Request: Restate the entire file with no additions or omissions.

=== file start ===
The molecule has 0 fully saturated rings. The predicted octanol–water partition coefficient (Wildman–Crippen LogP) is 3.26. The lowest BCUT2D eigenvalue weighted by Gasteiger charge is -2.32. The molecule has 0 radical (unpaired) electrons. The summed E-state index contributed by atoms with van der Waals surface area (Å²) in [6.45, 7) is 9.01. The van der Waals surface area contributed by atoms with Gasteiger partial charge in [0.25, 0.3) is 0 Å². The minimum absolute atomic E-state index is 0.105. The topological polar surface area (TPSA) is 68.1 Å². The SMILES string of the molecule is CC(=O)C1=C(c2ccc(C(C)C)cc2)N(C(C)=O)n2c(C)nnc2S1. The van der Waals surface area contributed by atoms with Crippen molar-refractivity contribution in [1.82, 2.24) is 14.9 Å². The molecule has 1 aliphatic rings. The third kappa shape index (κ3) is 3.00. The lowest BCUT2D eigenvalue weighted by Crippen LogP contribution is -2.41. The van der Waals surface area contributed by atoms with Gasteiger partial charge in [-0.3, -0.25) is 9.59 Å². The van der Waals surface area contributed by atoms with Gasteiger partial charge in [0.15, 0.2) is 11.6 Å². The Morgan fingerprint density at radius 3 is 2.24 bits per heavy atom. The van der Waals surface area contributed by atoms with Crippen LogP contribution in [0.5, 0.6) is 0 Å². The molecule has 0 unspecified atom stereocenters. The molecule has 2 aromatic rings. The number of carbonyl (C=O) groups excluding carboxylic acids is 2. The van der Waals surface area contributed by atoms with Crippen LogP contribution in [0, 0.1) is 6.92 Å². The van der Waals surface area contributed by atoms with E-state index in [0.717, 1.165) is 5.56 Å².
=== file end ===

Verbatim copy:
The molecule has 0 fully saturated rings. The predicted octanol–water partition coefficient (Wildman–Crippen LogP) is 3.26. The lowest BCUT2D eigenvalue weighted by Gasteiger charge is -2.32. The molecule has 0 radical (unpaired) electrons. The summed E-state index contributed by atoms with van der Waals surface area (Å²) in [6.45, 7) is 9.01. The van der Waals surface area contributed by atoms with Gasteiger partial charge in [0.25, 0.3) is 0 Å². The minimum absolute atomic E-state index is 0.105. The topological polar surface area (TPSA) is 68.1 Å². The SMILES string of the molecule is CC(=O)C1=C(c2ccc(C(C)C)cc2)N(C(C)=O)n2c(C)nnc2S1. The van der Waals surface area contributed by atoms with Crippen molar-refractivity contribution in [1.82, 2.24) is 14.9 Å². The molecule has 1 aliphatic rings. The third kappa shape index (κ3) is 3.00. The lowest BCUT2D eigenvalue weighted by Crippen LogP contribution is -2.41. The van der Waals surface area contributed by atoms with Gasteiger partial charge in [-0.3, -0.25) is 9.59 Å². The van der Waals surface area contributed by atoms with Gasteiger partial charge in [0.15, 0.2) is 11.6 Å². The Morgan fingerprint density at radius 3 is 2.24 bits per heavy atom. The van der Waals surface area contributed by atoms with Crippen LogP contribution in [0.5, 0.6) is 0 Å². The molecule has 0 unspecified atom stereocenters. The molecule has 2 aromatic rings. The number of carbonyl (C=O) groups excluding carboxylic acids is 2. The van der Waals surface area contributed by atoms with Crippen LogP contribution in [0, 0.1) is 6.92 Å². The van der Waals surface area contributed by atoms with E-state index in [0.717, 1.165) is 5.56 Å².